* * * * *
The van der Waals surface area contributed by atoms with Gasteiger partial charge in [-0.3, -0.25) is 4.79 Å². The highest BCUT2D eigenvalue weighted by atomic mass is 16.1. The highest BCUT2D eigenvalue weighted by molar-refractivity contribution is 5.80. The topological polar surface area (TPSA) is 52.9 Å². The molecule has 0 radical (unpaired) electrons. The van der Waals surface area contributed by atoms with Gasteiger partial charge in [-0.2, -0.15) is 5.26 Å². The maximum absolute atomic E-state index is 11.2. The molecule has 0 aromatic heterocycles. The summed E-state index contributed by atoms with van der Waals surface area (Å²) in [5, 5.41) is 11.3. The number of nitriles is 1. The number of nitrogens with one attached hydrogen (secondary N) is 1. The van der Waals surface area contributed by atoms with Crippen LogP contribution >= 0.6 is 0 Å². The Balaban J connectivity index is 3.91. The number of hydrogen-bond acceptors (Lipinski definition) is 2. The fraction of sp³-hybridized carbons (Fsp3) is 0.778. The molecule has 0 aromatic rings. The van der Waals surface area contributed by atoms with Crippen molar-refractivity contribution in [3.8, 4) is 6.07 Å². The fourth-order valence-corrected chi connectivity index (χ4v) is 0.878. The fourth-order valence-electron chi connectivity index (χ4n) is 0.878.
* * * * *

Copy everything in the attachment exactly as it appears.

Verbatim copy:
The van der Waals surface area contributed by atoms with Gasteiger partial charge in [-0.3, -0.25) is 4.79 Å². The highest BCUT2D eigenvalue weighted by atomic mass is 16.1. The highest BCUT2D eigenvalue weighted by molar-refractivity contribution is 5.80. The topological polar surface area (TPSA) is 52.9 Å². The molecule has 0 radical (unpaired) electrons. The van der Waals surface area contributed by atoms with Gasteiger partial charge in [-0.2, -0.15) is 5.26 Å². The maximum absolute atomic E-state index is 11.2. The molecule has 0 aromatic heterocycles. The summed E-state index contributed by atoms with van der Waals surface area (Å²) in [5, 5.41) is 11.3. The number of nitriles is 1. The number of nitrogens with one attached hydrogen (secondary N) is 1. The van der Waals surface area contributed by atoms with Crippen LogP contribution >= 0.6 is 0 Å². The Balaban J connectivity index is 3.91. The number of hydrogen-bond acceptors (Lipinski definition) is 2. The fraction of sp³-hybridized carbons (Fsp3) is 0.778. The molecule has 0 aromatic rings. The van der Waals surface area contributed by atoms with Crippen molar-refractivity contribution in [3.8, 4) is 6.07 Å². The fourth-order valence-corrected chi connectivity index (χ4v) is 0.878. The fourth-order valence-electron chi connectivity index (χ4n) is 0.878.